- NATO Kosovo Force
- Operation Enduring Freedom
- Operation Freedom’s Sentinel
- Operation Inherent Resolve
- Operation Iraqi Freedom
- Operation New Dawn
- Operation Odyssey Lightning
- Operation Spartan Shield
- U.S. Africa Command Operations
- U.S. Central Command operations
- The People Behind The Sacrifice
Army Spc. Rafael L. Navea
Died August 27, 2003 Serving During Operation Iraqi Freedom
34, of Pittsburgh, Pa.; assigned to C Battery, 2nd Battalion, 5th Field Artillery Regiment, based at Fort Sill, Okla.; killed Aug. 27 when an improvised explosive device struck his vehicle in Fallujah, Iraq.
Spc. Rafael L. Navea’s family cherished him both for his big-picture perspective and for the way he was with those he loved.
“He wanted to have a better world for everybody,” said his mother, Lucia Kirkpatrick of Weston, Fla.
“He was a very, very good man, a very good man and an excellent father. I cannot explain to you how wonderful he was as a husband,” said his wife, Marina Ianni-Navea.
Navea, 34, of Pittsburgh, died Aug. 27 in Iraq after his vehicle hit an explosive device. Stationed at Fort Sill, he was married and the father of sons ages 12, 5 and 3.
Navea made clear his love for his family, said Lt. Col. David Hill, battalion commander. “Every time we spoke, that was our first topic of conversation. He was very proud of his wife and three sons and he always had a smile on his face when he talked about them.”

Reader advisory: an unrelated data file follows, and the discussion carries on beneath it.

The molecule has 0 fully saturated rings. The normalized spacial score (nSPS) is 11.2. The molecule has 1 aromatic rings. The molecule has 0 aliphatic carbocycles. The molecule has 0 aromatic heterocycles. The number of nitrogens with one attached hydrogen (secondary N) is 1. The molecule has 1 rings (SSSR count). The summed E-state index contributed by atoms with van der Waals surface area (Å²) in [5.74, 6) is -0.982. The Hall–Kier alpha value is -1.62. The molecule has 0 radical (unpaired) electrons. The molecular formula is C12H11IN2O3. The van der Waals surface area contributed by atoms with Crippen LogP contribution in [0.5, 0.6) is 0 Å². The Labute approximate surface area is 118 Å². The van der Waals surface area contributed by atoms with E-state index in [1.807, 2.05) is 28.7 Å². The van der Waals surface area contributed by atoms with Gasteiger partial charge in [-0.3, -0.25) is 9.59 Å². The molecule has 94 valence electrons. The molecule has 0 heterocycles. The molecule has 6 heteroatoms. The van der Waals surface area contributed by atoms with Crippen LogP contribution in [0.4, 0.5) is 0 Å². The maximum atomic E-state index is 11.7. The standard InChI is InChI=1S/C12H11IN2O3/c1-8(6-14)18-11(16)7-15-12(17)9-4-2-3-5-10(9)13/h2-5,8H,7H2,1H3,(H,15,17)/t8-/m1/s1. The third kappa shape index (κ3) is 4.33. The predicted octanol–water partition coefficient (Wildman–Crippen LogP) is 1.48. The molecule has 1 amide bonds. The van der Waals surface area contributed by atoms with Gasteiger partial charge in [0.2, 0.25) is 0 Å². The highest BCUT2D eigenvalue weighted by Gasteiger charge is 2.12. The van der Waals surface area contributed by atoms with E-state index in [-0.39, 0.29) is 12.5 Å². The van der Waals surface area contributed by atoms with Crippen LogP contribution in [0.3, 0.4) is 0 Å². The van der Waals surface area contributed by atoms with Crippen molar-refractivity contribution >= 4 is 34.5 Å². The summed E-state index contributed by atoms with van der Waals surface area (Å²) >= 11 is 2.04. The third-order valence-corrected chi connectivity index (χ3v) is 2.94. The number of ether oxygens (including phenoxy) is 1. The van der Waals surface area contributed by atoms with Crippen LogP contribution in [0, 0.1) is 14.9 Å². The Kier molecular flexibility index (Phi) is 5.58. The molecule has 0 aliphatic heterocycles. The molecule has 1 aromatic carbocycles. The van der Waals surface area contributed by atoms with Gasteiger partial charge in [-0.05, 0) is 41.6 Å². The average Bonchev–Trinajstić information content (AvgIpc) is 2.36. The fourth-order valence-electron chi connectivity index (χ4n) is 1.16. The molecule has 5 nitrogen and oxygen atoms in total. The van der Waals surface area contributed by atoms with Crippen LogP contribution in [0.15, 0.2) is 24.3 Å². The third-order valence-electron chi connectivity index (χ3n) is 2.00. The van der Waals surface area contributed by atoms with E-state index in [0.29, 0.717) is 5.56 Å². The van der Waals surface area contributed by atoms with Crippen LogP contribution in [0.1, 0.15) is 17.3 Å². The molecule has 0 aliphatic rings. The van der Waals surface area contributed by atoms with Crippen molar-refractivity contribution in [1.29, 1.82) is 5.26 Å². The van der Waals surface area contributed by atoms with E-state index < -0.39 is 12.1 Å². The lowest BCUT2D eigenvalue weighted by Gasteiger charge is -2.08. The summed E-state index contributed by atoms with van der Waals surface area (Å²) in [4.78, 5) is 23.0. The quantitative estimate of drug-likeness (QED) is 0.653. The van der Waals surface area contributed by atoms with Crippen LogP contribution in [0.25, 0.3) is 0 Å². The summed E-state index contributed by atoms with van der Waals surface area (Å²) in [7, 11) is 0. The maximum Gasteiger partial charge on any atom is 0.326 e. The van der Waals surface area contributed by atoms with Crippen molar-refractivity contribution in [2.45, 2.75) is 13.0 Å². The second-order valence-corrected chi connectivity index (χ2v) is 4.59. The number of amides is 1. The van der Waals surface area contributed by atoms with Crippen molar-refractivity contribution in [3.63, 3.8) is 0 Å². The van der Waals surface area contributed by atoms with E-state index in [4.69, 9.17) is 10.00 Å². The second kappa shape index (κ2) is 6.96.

— Associated Press
Pittsburgh soldier killed by explosive device in Iraq
PITTSBURGH — An Army specialist serving in Iraq was killed by an explosive device about 30 miles west of Baghdad on Aug. 27, Department of Defense authorities said.
Spc. Rafael L. Navea, 34, of Pittsburgh, died after the vehicle hit “an improvised explosive device” in Fallujah, officials said.
Navea, a married father of three and member of the 2nd Battalion, 5th Field Artillery Regiment, based at Fort Sill, Okla., had been in Iraq for 25 days, said his mother, Lucia Kirkpatrick, of Weston, Fla.
“He told me it was horrible there. It was a very depressing place. He was there 25 days only, and he was so worried,” Kirkpatrick said.
Navea moved to Pittsburgh in 1993 to take a break from the Army and attend school, Kirkpatrick said. He went to ITT Technical Institute before working at UPMC hospital, where he met his wife, Marina, a transplant nurse.
Kirkpatrick said her son loved the military. He also played soccer for a team in the Army and joined several teams in Pittsburgh.
Navea remained in the reserves and was called up in April.
His wife and three boys — ages 11, 5, and 3 — recently left Pittsburgh to live near his base in Oklahoma, his mother said.